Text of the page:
ISC 2020 Session: “Transradial Approaches for Stroke and Cerebrovascular Disease: The End of Femoral Artery Complications?”
International Stroke Conference
February 19–21, 2020
Kat Dakay, DO
Use of the transradial technique as an alternative to traditional femoral access in neuroendovascular procedures has increased substantially over the last few years after studies have demonstrated its advantages and lower risk of access site complications.
However, there is a learning curve that one must traverse when adopting the transradial approach. This year, the International Stroke Conference dedicated a symposium to a multifaceted discussion about the benefits, challenges, and potential complications unique to transradial access.
The session was moderated by Dr. Tudor Jovin and Dr. Nathan Manning, and speakers included Dr. Michael Levitt, Dr. Eric Peterson, Dr. Marios Psychogios, and Dr. Brian Snelling. Some major topics discussed:
1. Why go radial?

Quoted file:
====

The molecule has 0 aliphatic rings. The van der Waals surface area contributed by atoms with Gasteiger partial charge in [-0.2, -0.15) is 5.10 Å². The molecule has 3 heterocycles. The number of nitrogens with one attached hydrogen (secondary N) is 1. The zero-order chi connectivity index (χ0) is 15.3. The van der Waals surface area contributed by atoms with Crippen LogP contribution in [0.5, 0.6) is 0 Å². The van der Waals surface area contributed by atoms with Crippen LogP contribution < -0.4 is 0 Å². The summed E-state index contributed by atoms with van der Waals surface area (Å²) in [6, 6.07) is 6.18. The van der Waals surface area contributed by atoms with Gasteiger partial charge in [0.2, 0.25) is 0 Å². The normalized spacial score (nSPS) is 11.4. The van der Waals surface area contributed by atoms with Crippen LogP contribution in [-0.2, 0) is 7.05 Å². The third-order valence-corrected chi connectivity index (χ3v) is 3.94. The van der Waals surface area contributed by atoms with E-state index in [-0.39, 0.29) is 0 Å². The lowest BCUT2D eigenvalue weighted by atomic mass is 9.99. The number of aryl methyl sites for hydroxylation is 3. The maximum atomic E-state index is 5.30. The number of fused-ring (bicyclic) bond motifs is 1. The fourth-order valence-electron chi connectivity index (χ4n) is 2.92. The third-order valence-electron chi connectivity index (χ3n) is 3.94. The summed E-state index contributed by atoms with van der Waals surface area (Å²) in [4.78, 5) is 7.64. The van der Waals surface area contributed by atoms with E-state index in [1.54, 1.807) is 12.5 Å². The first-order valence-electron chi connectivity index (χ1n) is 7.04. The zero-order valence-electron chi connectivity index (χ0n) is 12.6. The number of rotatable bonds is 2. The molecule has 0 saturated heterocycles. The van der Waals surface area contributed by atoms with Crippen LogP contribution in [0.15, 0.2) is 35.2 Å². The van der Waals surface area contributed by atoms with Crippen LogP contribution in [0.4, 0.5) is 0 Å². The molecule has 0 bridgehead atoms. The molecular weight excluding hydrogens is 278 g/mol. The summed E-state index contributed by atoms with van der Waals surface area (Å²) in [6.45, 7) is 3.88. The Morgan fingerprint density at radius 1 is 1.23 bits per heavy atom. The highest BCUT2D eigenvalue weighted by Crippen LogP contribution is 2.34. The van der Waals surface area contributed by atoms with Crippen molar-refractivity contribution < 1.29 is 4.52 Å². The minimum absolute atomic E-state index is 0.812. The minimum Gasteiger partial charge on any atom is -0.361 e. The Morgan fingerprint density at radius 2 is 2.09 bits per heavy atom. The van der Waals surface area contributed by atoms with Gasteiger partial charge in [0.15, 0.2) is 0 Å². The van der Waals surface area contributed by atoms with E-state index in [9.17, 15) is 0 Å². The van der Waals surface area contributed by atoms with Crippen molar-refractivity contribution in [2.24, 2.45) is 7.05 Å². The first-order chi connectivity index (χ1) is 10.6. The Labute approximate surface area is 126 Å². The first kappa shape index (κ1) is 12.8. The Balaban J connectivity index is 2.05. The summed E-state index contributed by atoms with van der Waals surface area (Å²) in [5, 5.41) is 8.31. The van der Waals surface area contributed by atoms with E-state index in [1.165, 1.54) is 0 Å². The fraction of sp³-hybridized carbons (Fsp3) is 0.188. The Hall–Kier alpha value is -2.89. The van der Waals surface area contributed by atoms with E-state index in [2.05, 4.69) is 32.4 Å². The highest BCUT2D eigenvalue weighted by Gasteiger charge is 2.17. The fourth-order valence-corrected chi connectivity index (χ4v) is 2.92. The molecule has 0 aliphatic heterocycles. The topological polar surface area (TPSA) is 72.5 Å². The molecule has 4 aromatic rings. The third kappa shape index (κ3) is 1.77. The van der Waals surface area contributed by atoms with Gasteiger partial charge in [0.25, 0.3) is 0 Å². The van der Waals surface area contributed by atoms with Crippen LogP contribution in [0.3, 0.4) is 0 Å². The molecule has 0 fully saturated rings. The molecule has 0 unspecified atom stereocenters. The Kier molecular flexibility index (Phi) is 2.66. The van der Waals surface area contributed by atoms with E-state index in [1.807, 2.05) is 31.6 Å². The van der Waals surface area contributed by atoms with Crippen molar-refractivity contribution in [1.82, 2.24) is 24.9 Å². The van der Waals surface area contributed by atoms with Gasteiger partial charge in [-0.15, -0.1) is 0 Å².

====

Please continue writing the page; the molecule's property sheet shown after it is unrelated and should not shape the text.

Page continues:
There are several reasons to consider utilizing the transradial approach. Dr. Peterson discussed one major reason, patient preference — with a transradial approach, there is no need for patients to lay flat postoperatively, which can make even small tasks like using the restroom awkward and cumbersome. Increased awareness of the transradial method by the general public has led to increasing patient requests to use this approach. Anecdotally, as a fellow explaining and obtaining consent for diagnostic angiograms, many patients have said to me, “I really hope you can use my hand instead of the leg.” As the popularity of transradial access in both cardiology and neuroendovascular procedures grows, this is likely to become more common. Objectively, one study demonstrated that 24/25 patients who underwent prior transfemoral cerebral angiography and subsequently underwent transradial angiography preferred the radial method. Another reason Dr. Peterson discussed is that in patients with obesity or significant arch tortuosity, transfemoral access can prove challenging and the radial approach may be easier in selected cases. Lastly, and probably the most compelling and important reason, which both Dr. Peterson and Dr. Levitt discussed, is that it is safer. Multiple cardiology trials have demonstrated that transradial procedures are safer than transfemoral procedures with an overall lower risk of major complications and mortality.[1, 3]